May 15, 2015—Long-term preservation of archaeological sites is a core element of Preservation Archaeology. Ensuring that important places are available to inform scientific inquiry well into the future is essential to understanding and sharing the past, in order to revisit older ideas and take advantage of new advances in research technology. Some of the most important sites are those that led archaeologists to posit formative ideas in Southwestern archaeology. Such sites often offer the best opportunity to make substantial new contributions to our knowledge of people’s lives in the Southwest in the distant past.
Most recently, Archaeology Southwest received the gift of a conservation easement over an important site along Cave Creek, outside of Portal, Arizona, on the east side of the Chiricahua Mountains. The story of how and why we acquired this easement began when the Arizona Archaeology and Historical Society (AAHS), in partnership with Friends of Cave Creek Canyon, the University of Arizona, Argonaut Archaeological Fund, and archaeologists from the Coronado National Forest, undertook new excavations at a site previously excavated by Gila Pueblo in 1936. At that time, geologist Ernst Antevs and archaeologist E. B. Sayles explored the archaeological sequence at a site they called Cave Creek Midden (Sayles and Antevs 1941). Their findings there and at few other sites played a formative role in their definition of the Middle Archaic Chiricahua Stage of the Cochise Culture in the American Southwest.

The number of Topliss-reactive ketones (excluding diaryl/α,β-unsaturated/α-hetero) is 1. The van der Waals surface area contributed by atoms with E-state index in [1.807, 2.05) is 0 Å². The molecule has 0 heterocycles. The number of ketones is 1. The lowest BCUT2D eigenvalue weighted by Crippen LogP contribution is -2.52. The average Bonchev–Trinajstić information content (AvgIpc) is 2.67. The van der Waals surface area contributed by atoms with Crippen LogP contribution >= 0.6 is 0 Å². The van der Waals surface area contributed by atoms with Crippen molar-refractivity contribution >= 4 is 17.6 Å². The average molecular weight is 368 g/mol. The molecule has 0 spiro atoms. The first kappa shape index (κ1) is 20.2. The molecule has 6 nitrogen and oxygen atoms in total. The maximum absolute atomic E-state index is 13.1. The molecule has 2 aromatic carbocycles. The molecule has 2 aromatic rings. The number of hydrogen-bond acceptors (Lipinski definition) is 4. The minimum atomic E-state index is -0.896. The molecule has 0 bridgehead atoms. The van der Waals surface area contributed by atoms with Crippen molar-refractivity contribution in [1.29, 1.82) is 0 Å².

High-Resolution Digital Models of Test Excavations at Desperation Ranch. Click in the frame to launch the model, then use your mouse/cursor to rotate the model or change perspective. Model by Douglas W. Gann, Archaeology Southwest.
This interval is among the least understood yet most important time periods of the ancient American Southwest. It encompasses the apparent human recolonization of the desert borderlands, underway by 4000 B.C., and is followed by the introduction of agriculture no later than about 2100 B.C. (Merrill et al. 2009). Archaeological, radiocarbon, and stratigraphic information from the new excavations will provide important new details about the cultural, technological, and paleoenvironmental conditions that accompanied those developments, which set the stage for the rich traditions of village farming life across the Southwest.
With the blessing and strong support of the landowner, Jonathan Mabry, Jesse Ballenger, Mike Brack, Allen Denoyer, Bill Gillespie, Dan Arnit, and several other volunteers spent many weekends excavating and recording surface archaeology on a property known as the Desperation Ranch. This is where most of the original Gila Pueblo Cave Creek Midden excavations occurred. A portion of the Desperation Ranch includes spring-fed wetland soil deposits (what we call a cienega here in the Southwest), which first attracted Gila Pueblo to the site.
Today, the area around the cienega area is rich with artifacts dating to the Late Archaic and Early Agricultural periods—and, as noted on the 1936 Gila Pueblo site map, an intact masonry room block with about eight or ten rooms. Pottery sherds indicate that the rooms are probably associated with people who participated in the Salado phenomenon (A.D. 1300–1450).